Sylvanus Viashima, Jalingo Taraba State Commissioner of Police David Akinremi was attacked by irate youths in Tudun Wada area of Jalingo yesterday morning. The state’s police public relations officer, ASP David Misal, told newsmen in Jalingo that the commissioner had gone to the area with a team of officers to restore normalcy, following reports of…
From Clement Adeyi, Osogbo
Former interim national chairman of the All Progressives Congress (APC), Chief Bisi Akande, has upbraided President Muhammadu Buhari’s presidential system of government which, he lamented, has been largely responsible for the plethora of crises bedevilling the country.
This, he said, occasioned the herdsmen and other killings in Benue, Taraba, Rivers and other states of the federation.
The former governor of Osun State stated this yesterday in his Ila country home during a media parley as a part of activities marking his 79th birthday.
He said the good intentions of President Buhari for the nation “would remain mere dreams inasmuch as the expensive and largely unaccountable presidential system of government remained in place.”
Akande said with the current presidential system of government, Buhari remains helpless and would continue to run an “unworkable government.”
He insisted that for the president to be able to run an effective government, the country must embrace the multi-party parliamentary democracy, through which it would be able to overcome the myriads of problems facing it.
“With independent political party arrangements, devoid of regimentation by legislation, multi-party parliamentary democracy can make Nigeria great too. Democracy, the type being practised in the UK, India, Canada and Australia for many centuries, and Israel since 1948 has become the culture of the people in those climes. Anything less cannot be good for Nigeria.”
Akande admitted that as his very good friend, he had advised Buhari on how to tackle herdsmen’s attack in the country.
He said the police has to be decentralised because as chief security officer in the presidential system, even if a governor gives an instruction to a police officer, he would still maintain loyalty to his boss.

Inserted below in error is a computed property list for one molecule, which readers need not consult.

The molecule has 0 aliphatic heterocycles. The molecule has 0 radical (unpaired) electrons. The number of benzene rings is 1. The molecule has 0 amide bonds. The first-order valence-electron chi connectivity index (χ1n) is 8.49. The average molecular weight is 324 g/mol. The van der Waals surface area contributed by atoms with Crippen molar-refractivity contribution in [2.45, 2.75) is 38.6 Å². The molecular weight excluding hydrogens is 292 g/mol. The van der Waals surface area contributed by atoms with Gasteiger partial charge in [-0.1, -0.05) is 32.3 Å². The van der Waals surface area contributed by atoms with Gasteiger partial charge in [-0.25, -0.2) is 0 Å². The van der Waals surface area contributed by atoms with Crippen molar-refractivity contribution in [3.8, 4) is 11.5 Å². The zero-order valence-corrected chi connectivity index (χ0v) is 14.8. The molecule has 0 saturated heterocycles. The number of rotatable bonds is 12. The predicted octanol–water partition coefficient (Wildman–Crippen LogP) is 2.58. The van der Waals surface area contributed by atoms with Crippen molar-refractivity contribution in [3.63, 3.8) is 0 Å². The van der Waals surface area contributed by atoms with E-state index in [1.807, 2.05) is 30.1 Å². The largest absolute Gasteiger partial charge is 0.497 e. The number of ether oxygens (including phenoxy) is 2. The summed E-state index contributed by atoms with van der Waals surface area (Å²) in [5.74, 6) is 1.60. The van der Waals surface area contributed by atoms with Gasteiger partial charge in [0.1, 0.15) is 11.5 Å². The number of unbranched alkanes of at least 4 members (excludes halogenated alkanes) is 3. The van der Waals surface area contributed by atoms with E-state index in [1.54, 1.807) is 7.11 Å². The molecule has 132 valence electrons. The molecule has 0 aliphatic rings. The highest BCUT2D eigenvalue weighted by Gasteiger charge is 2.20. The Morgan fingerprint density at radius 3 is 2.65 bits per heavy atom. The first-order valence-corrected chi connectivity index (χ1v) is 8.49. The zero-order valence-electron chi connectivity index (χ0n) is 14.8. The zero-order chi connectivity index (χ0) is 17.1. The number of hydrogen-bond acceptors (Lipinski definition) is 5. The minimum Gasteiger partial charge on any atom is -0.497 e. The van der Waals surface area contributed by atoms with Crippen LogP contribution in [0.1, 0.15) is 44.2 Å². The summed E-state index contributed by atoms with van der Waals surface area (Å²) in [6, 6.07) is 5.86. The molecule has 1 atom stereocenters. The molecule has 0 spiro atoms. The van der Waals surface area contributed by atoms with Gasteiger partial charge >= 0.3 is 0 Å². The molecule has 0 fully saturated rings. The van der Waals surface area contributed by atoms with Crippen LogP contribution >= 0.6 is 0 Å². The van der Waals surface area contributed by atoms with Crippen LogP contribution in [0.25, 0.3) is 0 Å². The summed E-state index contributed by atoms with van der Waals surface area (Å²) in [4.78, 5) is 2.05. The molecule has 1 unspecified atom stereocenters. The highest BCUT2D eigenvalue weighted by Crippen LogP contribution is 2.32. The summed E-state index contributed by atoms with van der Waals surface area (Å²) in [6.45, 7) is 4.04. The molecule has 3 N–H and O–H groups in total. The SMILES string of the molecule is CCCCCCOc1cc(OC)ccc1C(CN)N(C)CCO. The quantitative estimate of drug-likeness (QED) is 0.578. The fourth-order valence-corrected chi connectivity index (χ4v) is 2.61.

He suggested a multi-party parliamentary democracy which, he said, would address the challenges facing the country.
Akande said as a member of Constituent Assembly that drew the 1979 Constitution, he voted for parliamentary system of government, but lamented that many members of the assembly voted in support of the presidential system.
“In Nigeria’s presidential system of government, lawmakers are elected on party platforms, but as soon as they get to the parliament, the party on which platform they get the opportunity becomes less important.”
Stressing the workability of the parliamentary system, Akande went down memory lane: “As a governor in 1999, my administration worked with a parliament that has 26 members all voted in on the platform of my party. Despite this, the Assembly decided not to support the programmes of the party that gave them the opportunity.
“They served me impeachment notice. On the day the motion was moved, 24 members, all from my party, voted in support of my removal, one voted against it, but the speaker did not vote. I was given 21 days.
“On the day they sat again on the matter, 13 said no to my impeachment and 12 said I should be removed, but the speaker did not vote.
“The same party that produced the lawmakers also produced me as governor. I believe, even if an angel was sent to administer this kind of unworkable system he would fail,” he said.
Meanwhile, the state House of Assembly, under the leadership of Speaker Najeem Salam has congratulated Chief Akande on his 79th birthday.
The House described Akande as a foremost nationalist who has attained several political offices.